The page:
attitude state then moves horizontally within the deadband at a constant angular velocity; when the deadband boundary is next crossed, another thrust is commanded. The trajectory, in the absence of environmental torques, for representative initial conditions A, B, and C is shown in Fig. 18-12. The path 7-8-9-10-11,..., is a steady-state trajectory which is approximately maintained by the control laws.

The size of the attitude deadband in state-space is determined by the system gain, K, time constant, t, and minimum thruster duration, At, with the permitted position and rate dimensions given by $0 = 2ht/K and 80 = 2ht/ Kt, respectively, as shown in Fig. 18-12. The mean time, </), between thrusts in steady state depends on the minimum angular rate change and is given by

The general effect of environmental torques is to perturb the attitude, as shown in Fig. 18-12; this results in curved trajectories in 'he state-space diagram.

The HEAO-1 control law has the advantage of simplicity, and gains and deadbands may be selected to suit various applications. The major disadvantages are that (1) the response of the system to disturbance torques is undamped, which results in a waste of expendables as the attitude state is driven within the deadband; and (2) the attitude pointing accuracy is severely limited by the requirement for complex ground-based support to provide periodic updates to the reference attitude, qQ\ typically every 12 hours. One obvious improvement on the HEAO-1 control system is to provide an autonomous capability for updating the reference attitude. Such a system, using a star tracker (see Section 6.4) as the sensing device will be used on HEAO-B [Hoffman, 1976]. In addition to providing periodic reference attitude updates, the HEAO-B control system continuously estimates the gyro drift bias (see Section 7.8) using an onboard version of the Kalman filter discussed in Section 13.S. A similar system for SMM, using a precise Sun sensor as the primary attitude reference, is described by Markley [1978].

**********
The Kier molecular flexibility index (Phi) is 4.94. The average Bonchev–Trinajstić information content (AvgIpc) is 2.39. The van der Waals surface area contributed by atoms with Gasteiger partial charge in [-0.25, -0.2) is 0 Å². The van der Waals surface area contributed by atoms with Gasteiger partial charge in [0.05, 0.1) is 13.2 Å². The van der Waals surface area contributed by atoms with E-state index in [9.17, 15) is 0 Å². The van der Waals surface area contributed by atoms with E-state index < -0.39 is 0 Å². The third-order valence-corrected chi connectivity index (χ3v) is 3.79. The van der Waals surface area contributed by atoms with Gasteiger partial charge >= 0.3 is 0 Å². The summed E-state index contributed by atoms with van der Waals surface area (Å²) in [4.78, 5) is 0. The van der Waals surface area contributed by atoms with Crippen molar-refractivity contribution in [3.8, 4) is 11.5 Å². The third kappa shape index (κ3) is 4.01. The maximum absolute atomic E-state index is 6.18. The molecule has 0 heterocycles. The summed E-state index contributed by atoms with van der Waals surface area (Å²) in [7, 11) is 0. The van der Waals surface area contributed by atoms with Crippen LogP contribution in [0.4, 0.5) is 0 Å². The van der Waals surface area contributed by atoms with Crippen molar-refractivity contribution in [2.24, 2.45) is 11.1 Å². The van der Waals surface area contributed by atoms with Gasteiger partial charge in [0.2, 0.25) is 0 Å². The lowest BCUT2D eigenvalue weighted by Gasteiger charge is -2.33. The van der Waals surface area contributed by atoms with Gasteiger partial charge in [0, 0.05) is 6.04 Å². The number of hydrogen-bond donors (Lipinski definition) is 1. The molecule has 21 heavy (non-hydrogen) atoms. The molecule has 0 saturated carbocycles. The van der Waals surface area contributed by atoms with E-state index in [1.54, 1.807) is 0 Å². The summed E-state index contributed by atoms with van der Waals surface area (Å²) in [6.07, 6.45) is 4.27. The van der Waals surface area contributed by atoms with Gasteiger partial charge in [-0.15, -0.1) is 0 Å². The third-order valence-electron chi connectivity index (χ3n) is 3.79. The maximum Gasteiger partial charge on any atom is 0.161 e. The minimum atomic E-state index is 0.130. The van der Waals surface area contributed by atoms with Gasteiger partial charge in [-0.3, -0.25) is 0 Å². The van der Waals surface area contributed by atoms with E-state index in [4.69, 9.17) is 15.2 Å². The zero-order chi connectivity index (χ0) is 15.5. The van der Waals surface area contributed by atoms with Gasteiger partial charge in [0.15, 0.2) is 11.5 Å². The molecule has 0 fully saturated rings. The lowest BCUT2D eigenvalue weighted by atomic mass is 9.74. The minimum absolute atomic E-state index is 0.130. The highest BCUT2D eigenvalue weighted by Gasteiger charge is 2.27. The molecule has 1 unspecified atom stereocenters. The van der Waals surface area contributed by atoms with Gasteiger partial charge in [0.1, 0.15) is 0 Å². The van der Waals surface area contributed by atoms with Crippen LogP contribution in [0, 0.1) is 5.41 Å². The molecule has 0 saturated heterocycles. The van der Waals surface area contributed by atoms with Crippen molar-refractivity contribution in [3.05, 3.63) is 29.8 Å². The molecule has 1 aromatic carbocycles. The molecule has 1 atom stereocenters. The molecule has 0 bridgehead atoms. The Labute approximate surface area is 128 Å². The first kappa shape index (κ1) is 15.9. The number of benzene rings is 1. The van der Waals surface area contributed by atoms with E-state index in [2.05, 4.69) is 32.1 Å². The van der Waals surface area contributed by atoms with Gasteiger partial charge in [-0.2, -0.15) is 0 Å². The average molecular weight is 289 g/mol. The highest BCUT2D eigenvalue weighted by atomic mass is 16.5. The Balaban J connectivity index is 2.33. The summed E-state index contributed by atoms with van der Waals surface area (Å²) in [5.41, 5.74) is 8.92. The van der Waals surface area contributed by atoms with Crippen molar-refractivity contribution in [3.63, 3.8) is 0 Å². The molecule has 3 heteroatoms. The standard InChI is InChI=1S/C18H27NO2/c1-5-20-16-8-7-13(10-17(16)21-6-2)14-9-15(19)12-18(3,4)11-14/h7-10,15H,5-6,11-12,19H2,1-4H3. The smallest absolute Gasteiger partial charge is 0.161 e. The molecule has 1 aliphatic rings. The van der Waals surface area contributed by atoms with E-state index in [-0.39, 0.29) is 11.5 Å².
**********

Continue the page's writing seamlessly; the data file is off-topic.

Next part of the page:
The two basic limitations of the HEAO-1 control system—the lack of both damping and an autonomous attitude reference—are easily overcome for Earth-referenced spacecraft. A momentum wheel provides gyroscopic rigidity and thereby permits damping. In addition, the control system may utilize either gravity-gradient torque or horizon sensors to measure absolute position errors and, consequently, does not require extensive ground support.

The spacecraft considered here rotate at one revolution per orbit in an orbit of moderate eccentricity (say, e<0.1) at altitudes where atmospheric drag may be neglected. We will first reformulate Euler's equations for these spacecraft by deriving an expression for the gravity-gradient torque. Next, the general characteristics and approximations underlying the equations are described. Finally, they are applied to GEOS-3, HCMM, SEASAT, and CTS to illustrate the analytical procedures used for the evaluation of arbitrary stabilization systems.

We assume that the nominal mission attitude is as shown in Fig. 2-4, where the body Z axis (normally the payload axis) is along the nadir, and the body Y axis is along the negative orbit normal. For a circular orbit, the body X axis is along the velocity vector.* The attitude angles are defined as roll, pitch, and yaw, which are small rotational errors about the velocity vector, negative orbit normal, and nadir. (Alternatively, these may be thought of as small errors about the body X, Y, and Z axes.) The roll, pitch, and yaw angles (in radians) are denoted by ip, and L. respectively. The transformation matrix from the orbit reference frame to the body frame is,

XB. The order of the three rotations

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